There were people who were envious. People who were intensely annoying. People with obvious mental health issues. People with egos so big, they took all the air out of any room they enterted.
I tend to accrue a lot of information when I try something new, and I love to share it. (In fairness, tru dat.) So a few people let me know I was an upstart know-it-all with a big head.
And a very few people went out of their way to be obnoxious, to the point of bullying.
Where was my tribe?? I felt broken-hearted.
It took me years to come to terms with this unpleasant knowledge. (I still struggle, I admit that freely.) And now I know this to be true:
Artists are people, too.
In fact, some of the factors that make for a successful (however we define “successful”) artist can make for a difficult human being.
We have to make your art a priority. We have to believe in ourselves, especially when times are hard. We have to trust our process, sometimes to the exclusion of everyone else’s process. We (sometimes) have to fight work hard for our place in the world.
Sometimes this means: We believe we are always Number One. We believe no one else’s opinions matter. We believe our way is the only way. We believe when someone else gets a bigger piece of the pie, we won’t get our own piece.
One summer, after a particularly grueling interaction with someone who was making my professional (and personal) life miserable, another artist finally said, “We can’t all be the Buddha.” “Hah!” I thought resentfully. “I’m just asking her to leave me alone!”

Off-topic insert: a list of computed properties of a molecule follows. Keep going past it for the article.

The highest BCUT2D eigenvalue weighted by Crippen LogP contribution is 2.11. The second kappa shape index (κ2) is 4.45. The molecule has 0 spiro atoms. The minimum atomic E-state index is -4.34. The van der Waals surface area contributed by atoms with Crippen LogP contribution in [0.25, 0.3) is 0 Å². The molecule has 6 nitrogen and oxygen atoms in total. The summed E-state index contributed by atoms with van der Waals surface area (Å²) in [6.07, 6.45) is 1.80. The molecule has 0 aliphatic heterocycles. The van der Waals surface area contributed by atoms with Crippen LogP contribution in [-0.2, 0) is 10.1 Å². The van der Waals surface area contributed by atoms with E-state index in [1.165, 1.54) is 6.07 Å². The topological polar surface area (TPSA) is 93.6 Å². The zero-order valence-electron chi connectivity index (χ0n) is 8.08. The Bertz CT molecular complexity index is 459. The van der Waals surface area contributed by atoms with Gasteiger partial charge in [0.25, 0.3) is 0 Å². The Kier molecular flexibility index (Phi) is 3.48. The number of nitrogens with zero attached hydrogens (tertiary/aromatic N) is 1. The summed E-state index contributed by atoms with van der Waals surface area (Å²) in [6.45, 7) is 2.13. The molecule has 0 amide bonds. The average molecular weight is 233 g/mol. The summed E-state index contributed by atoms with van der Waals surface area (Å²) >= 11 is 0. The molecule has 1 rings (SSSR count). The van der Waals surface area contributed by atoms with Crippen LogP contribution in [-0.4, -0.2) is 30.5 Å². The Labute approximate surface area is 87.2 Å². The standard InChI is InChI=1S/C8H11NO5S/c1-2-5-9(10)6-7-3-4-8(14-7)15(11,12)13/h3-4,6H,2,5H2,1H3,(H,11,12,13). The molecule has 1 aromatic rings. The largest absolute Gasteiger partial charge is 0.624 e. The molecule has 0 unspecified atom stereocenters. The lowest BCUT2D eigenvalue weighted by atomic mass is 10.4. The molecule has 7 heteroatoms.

Unfortunately, we really can’t be the Buddha. And in my case, the Buddha would probably be, “Quit trying to fix/change/out-argue those people! You can’t win!”
Because life is filled with difficult people, and creative people are no exception. If anything, we get judged harsher because we are creative people, because we’re supposed to be happier, more fulfilled, livin’ the dream.
And so, instead, I try to see them as, not a problem to be fixed, but an obstacle to get around.
It’s hard. I want to be friends with everyone. (Don’t say it, I know. I know. I KNOW!!!) I have an open heart, and I keep forgetting to put up big effin’ fences when I need to. I consider myself a student of life, and pursuing my art has enriched me on all levels—especially the learning part!
So when it feels like you’ve been voted off the island, consider the source.
Do the people I know and trust support me? Or do they gently suggest I still have some growin’ to do?
Do these people really block my path? Or are they just an inconvenient moment in my life I have to get through?
Can I learn to truly see the good in people who kinda suck are not perfect? (Note: Please do not excuse or make up a story about people with extreme malignant narcissism/sociopathy. Just get away.)
And most important, when the weight of personalities lie heavy on me, I can always go to the sacred creative space of my studio, and get back to making the work of my heart.
Do you have a good story about how you dealt with a difficult person in your art career? Enquiring minds want to know!!
Which is worse? Leaving a tribe behind, or being ASKED to leave the tribe??
I wrote earlier about how hard it is to leave a tribe we’ve outgrown or moved past.
A reader reminded me it’s even harder to leave when you don’t want to–but everybody else wants you to.
Is this scenario familiar? You have a special group of friends, good buddies. You’ve all been together for awhile and things are great.
Then one day a new person joins the group, usually invited in by one of the members.
It may start right away, or it may be insidious, but eventually, one of the original members of the group–YOU!!–is slowly but surely forced out.